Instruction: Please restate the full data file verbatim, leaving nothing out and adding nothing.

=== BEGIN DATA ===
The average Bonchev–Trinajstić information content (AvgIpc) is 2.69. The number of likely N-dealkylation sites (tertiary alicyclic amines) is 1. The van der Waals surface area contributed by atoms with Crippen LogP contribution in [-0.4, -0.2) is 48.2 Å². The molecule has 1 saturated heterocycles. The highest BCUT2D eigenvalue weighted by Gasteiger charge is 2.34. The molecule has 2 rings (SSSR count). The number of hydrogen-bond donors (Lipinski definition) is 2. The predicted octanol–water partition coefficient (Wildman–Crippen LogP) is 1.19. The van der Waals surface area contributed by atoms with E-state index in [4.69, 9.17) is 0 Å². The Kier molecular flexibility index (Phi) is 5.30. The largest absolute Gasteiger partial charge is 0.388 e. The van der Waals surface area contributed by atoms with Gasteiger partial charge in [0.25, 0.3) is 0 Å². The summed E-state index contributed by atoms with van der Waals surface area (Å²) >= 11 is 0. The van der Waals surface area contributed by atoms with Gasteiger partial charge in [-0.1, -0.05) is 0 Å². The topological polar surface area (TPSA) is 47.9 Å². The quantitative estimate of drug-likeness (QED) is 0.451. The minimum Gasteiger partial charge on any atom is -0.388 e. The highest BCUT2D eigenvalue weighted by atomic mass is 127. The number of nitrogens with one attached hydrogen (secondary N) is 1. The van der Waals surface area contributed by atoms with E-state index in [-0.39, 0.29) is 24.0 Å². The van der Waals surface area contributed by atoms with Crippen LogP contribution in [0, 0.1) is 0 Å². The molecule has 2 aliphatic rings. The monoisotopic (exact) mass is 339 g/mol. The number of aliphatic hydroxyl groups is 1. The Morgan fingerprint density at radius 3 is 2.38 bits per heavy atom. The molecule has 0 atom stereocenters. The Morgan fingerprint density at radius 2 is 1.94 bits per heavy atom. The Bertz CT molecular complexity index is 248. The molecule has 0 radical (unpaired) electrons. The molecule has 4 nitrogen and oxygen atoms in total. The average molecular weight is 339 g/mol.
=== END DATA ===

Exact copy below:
The average Bonchev–Trinajstić information content (AvgIpc) is 2.69. The number of likely N-dealkylation sites (tertiary alicyclic amines) is 1. The van der Waals surface area contributed by atoms with Crippen LogP contribution in [-0.4, -0.2) is 48.2 Å². The molecule has 1 saturated heterocycles. The highest BCUT2D eigenvalue weighted by Gasteiger charge is 2.34. The molecule has 2 rings (SSSR count). The number of hydrogen-bond donors (Lipinski definition) is 2. The predicted octanol–water partition coefficient (Wildman–Crippen LogP) is 1.19. The van der Waals surface area contributed by atoms with E-state index in [4.69, 9.17) is 0 Å². The Kier molecular flexibility index (Phi) is 5.30. The largest absolute Gasteiger partial charge is 0.388 e. The van der Waals surface area contributed by atoms with Gasteiger partial charge in [0.25, 0.3) is 0 Å². The summed E-state index contributed by atoms with van der Waals surface area (Å²) >= 11 is 0. The van der Waals surface area contributed by atoms with Gasteiger partial charge in [-0.1, -0.05) is 0 Å². The topological polar surface area (TPSA) is 47.9 Å². The quantitative estimate of drug-likeness (QED) is 0.451. The minimum Gasteiger partial charge on any atom is -0.388 e. The highest BCUT2D eigenvalue weighted by atomic mass is 127. The number of nitrogens with one attached hydrogen (secondary N) is 1. The van der Waals surface area contributed by atoms with E-state index in [-0.39, 0.29) is 24.0 Å². The van der Waals surface area contributed by atoms with Crippen LogP contribution in [0, 0.1) is 0 Å². The molecule has 2 aliphatic rings. The monoisotopic (exact) mass is 339 g/mol. The number of aliphatic hydroxyl groups is 1. The Morgan fingerprint density at radius 3 is 2.38 bits per heavy atom. The molecule has 0 atom stereocenters. The Morgan fingerprint density at radius 2 is 1.94 bits per heavy atom. The Bertz CT molecular complexity index is 248. The molecule has 0 radical (unpaired) electrons. The molecule has 4 nitrogen and oxygen atoms in total. The average molecular weight is 339 g/mol.